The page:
1978 Scorpion RD-4

Independent Front Suspension (IFS) in its infancy
1978 was a winter to remember! Not only for the glorious amounts of snow, but for snowmobile innovations as well.

In April 1978 the Scorpion brand was sold to Arctic Cat. At the time, Scorpion was still using leaf spring front suspensions, but one of Scorpion’s engineers, Gerald “Buzz” Irvine, had a concept to develop more travel in front and rear suspensions. He made some great advances… with a little help from his friends.

Jersey Boys
Buzz’s help came from two racers from New Jersey, Dan Oostydk and Dave Echardt. They came to Crosby, Minn. to race cross country for Scorpion and were hired as test riders working with Buzz on his new concept of independent front suspension. Their first test sled was named RD-1 and was quickly worn out in testing on dirt in fall of 1978. They ran this sled until the tunnel buckled! Then came RD-2 and RD-3 with more refinements, but they still weren’t up to snuff. Finally, the RD-4 came along! I happen to own the RD-4, preserved in development stage.

Dan and Dave started racing cross country with the RD-4 concept sled in the late ’70s. At first they had trouble with the steering pulling them off the trail, so more work was done to prevent “bump steer” which meant better steering in rough conditions. Dan said it worked great in the rough trails. With his sled having almost 14 inches of front travel, but they had more problems with the rear suspension.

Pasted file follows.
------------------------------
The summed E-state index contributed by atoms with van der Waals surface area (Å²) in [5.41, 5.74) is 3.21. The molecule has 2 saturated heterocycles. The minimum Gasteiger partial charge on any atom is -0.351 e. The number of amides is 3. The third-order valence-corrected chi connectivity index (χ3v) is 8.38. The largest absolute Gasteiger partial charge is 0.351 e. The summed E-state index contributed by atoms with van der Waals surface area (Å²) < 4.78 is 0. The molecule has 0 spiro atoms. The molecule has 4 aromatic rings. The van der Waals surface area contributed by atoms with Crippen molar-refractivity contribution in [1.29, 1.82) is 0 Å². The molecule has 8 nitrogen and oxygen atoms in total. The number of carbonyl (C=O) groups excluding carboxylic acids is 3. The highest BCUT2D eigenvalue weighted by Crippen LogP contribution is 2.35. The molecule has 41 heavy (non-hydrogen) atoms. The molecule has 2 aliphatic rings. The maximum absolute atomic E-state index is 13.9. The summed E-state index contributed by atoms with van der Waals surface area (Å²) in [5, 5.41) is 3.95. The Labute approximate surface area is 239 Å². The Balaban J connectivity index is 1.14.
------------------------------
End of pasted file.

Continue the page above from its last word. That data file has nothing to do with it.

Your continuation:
RD-4 had about 7 inches front and rear suspension travel on the test mule. Also adjustable coil-over spring shocks were used back then. They used handmade skis with the ability to choose five different holes to adjust the ski forward or back for different steering performance in varying conditions. Skis came with handmade ski loops made of rubber hose. With this fade-away front suspension, use of a torsion bar was a must.

The sled was driven with a Power Thrust drive clutch and Cat’s D-Drive 13-inch driven clutch. The idea behind this direct drive system was to cut weight and cost by not using a chaincase and jackshaft. They had to use 4.5-in. smaller diameter drive sprockets to get the right ratio. The 15x118x.75-in. rubber track came clipped for the slide rail suspension to ride on. The drive shaft extended through the tunnel on the right side so a 10-in. disc brake could be used.

The RD-4 had a rubberized front belly pan and side panels for durability. It looked like they used a Brut fuel tank on this sled too. It had a nice 8-in. thick seat with a good back rest to sit back and enjoy the ride. The RD-4 had a Scorpion handle bar pad to finish things off. The sled used Arctic Cat brake and throttle controls with high and low headlight adjustments, and an on-off emergency shutoff. They finished the look of the sled off with a nice Scorpion red hood.

The engine was a Cuyuna 438cc 6-bolt head using special adaptor blocks for Mikuni round slide carburetors. It came with CDI ignition for better starting and reliability.
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